This article was also published on January 21, 2016 on deutsche-startups.de.
How startups and established companies can work together and what steps should be taken
The development of innovation is the point at which different business forms such as startups (a startup is an organization created to search for a repeatable and scalable business model) and established companies face the same challenge. Both need to develop new products, processes or business models. While startups often have the chance to think “out-of-the-box”, innovative companies have the potential to use their existing resources and customer access. For example startups are confronted with internal cannibalization and can therefore think bigger. These heterogeneous strengths of the two types of companies show why cooperation between the two can be very valuable.
When talking about cooperation with startups, it is important that both sides understand each other. This means that the people concerned understand each other’s circumstances. Since both forms of business are very heterogeneous, understanding is often a challenge. For example, some purchase decisions in established companies can take a year, which is often difficult for a startup. At the same time, startups do not have a long history and develop new innovations that have not yet been validated (see Technology adoption lifecycle).
In the second step you start to identify relevant startups, which correspond to the self-defined target. With a clear goal a clear invitation to tender can be created, which allows better results. This tender can be used, for example, to identify participants for an event at which employees of a company can come into contact with startups and get to know and understand them better (e.g. Lange Nacht der Startups, Telekom). A closer form of cooperation is the identification of startups as research partners. Formats for identification and exchange with startups vary greatly, for example: startup scouting, startup pitching, innovation competitions or an event on the subject of startups meets established companies.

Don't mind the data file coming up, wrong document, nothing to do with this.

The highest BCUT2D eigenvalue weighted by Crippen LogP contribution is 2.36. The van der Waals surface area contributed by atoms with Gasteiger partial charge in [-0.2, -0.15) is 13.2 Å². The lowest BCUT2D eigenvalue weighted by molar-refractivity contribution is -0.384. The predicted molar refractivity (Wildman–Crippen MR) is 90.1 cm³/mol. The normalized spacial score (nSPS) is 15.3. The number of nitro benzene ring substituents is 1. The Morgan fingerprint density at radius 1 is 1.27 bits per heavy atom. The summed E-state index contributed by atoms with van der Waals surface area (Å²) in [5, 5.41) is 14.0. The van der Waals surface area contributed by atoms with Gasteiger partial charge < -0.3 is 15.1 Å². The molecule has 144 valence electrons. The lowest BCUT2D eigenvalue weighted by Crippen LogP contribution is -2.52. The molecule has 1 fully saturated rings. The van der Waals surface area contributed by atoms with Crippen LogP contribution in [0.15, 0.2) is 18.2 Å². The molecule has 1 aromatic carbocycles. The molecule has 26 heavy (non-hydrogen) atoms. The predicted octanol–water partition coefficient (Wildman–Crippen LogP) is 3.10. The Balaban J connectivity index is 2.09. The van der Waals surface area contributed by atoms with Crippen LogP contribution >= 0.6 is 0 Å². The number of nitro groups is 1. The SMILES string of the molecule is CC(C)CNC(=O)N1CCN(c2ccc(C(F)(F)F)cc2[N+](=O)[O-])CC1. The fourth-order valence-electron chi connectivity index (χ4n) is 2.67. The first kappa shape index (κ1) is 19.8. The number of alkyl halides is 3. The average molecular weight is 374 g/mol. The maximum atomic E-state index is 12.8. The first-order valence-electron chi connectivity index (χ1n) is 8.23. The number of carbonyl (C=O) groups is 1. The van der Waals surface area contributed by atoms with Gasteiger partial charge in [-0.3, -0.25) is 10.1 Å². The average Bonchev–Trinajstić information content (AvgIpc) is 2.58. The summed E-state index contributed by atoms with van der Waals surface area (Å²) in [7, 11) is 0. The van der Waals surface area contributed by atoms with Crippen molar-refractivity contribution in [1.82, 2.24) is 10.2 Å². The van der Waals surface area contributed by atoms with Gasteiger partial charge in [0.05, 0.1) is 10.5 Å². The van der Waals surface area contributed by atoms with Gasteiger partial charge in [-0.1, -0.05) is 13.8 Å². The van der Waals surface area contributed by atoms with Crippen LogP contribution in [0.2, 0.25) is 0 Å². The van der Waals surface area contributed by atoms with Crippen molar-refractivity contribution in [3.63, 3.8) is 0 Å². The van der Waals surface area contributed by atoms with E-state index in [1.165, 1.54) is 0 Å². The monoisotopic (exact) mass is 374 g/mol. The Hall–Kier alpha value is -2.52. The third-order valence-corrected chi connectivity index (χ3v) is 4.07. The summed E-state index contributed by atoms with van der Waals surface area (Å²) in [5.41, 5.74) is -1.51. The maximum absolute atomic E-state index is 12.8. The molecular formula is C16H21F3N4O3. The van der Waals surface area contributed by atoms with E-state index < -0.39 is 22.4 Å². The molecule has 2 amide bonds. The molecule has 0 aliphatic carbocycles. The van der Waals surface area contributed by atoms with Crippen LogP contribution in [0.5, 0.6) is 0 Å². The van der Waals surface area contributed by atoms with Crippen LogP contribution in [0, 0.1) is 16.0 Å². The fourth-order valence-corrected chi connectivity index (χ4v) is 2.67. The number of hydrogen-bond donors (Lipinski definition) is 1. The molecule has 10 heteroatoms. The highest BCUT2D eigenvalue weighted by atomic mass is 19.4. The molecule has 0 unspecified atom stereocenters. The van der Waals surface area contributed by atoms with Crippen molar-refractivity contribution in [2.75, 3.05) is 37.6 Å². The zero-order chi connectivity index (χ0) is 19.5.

As soon as relevant startups have been identified, forms of cooperation can be identified and evaluated on the basis of objectives. In this phase, startups are selected and decisions on the next steps are made. The responsible persons exchange their goals and visions and come to a cooperation to the mutual advantage. These cooperations can, for example, simply take the form of an initial general exchange, a supplier relationship or a customer relationship. As soon as good experiences with the cooperation have been gained, further forms of cooperation such as research & development cooperations or API cooperations become interesting. In later phases, forms such as corporate investments, takeover recruiting (so-called Acqui-Hires) or mergers and acquisitions (M&A) are added.
After the selection of the form of cooperation has been completed, the energies will be directed towards the implementation of the cooperation and thus towards the expected benefits for both sides. Expectation management and open communication on objectives from both sides play an important role. The intensity of cooperation can vary greatly, from loose cooperation to strategic cooperation (e.g. Tesla and Daimler). The definition of milestones and a code of conduct are good methods for laying a strong foundation for long-term cooperation. If an established company works with different startups in one sector, this can become a challenge if these startups compete with each other. For intensive cooperation, operational support in the form of change management is also recommended. Ambi-Vation is your partner for the identification and selection of startups, as well as for the development of cooperation concepts.
Ambivation connects established companies with startups for innovation partnerships. As an innovation consultancy and matchmaker, Ambivation facilitates collaboration between founders and executives for general exchange, concrete customer, supplier or research partnerships. Ambivation supports companies in the identification of needs, startup identification, startup evaluation and initiation of cooperation. Formats such as research of relevant startups, startup monitoring, strategic cooperation consulting or event formats such as startup tours or Design Thinking workshops serve this purpose. The monthly newsletter also informs curious company representatives about current collaboration examples and events related to these cooperations.